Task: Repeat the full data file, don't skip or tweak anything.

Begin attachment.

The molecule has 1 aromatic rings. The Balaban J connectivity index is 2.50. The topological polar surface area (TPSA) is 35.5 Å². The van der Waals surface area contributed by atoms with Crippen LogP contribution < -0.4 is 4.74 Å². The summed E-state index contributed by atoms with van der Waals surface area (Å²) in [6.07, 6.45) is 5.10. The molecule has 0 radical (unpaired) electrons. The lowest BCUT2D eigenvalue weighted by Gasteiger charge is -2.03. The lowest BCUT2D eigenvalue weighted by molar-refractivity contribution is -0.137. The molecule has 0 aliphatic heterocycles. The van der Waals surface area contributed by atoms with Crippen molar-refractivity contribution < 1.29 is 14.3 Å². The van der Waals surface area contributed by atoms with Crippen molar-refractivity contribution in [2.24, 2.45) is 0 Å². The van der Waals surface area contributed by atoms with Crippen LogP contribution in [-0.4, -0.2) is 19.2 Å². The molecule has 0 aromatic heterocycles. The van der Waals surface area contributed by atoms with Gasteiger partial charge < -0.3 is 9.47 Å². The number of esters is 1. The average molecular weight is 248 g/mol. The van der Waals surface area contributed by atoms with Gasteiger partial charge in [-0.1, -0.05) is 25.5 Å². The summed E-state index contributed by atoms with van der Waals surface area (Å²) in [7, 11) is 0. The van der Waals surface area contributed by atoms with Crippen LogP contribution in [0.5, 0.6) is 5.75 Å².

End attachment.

The molecule has 1 aromatic rings. The Balaban J connectivity index is 2.50. The topological polar surface area (TPSA) is 35.5 Å². The van der Waals surface area contributed by atoms with Crippen LogP contribution < -0.4 is 4.74 Å². The summed E-state index contributed by atoms with van der Waals surface area (Å²) in [6.07, 6.45) is 5.10. The molecule has 0 radical (unpaired) electrons. The lowest BCUT2D eigenvalue weighted by Gasteiger charge is -2.03. The lowest BCUT2D eigenvalue weighted by molar-refractivity contribution is -0.137. The molecule has 0 aliphatic heterocycles. The van der Waals surface area contributed by atoms with Crippen molar-refractivity contribution < 1.29 is 14.3 Å². The van der Waals surface area contributed by atoms with Crippen molar-refractivity contribution in [2.24, 2.45) is 0 Å². The van der Waals surface area contributed by atoms with Crippen LogP contribution in [-0.4, -0.2) is 19.2 Å². The molecule has 0 aromatic heterocycles. The van der Waals surface area contributed by atoms with Gasteiger partial charge < -0.3 is 9.47 Å². The number of esters is 1. The average molecular weight is 248 g/mol. The van der Waals surface area contributed by atoms with Gasteiger partial charge in [-0.1, -0.05) is 25.5 Å². The summed E-state index contributed by atoms with van der Waals surface area (Å²) in [7, 11) is 0. The van der Waals surface area contributed by atoms with Crippen LogP contribution in [0.5, 0.6) is 5.75 Å².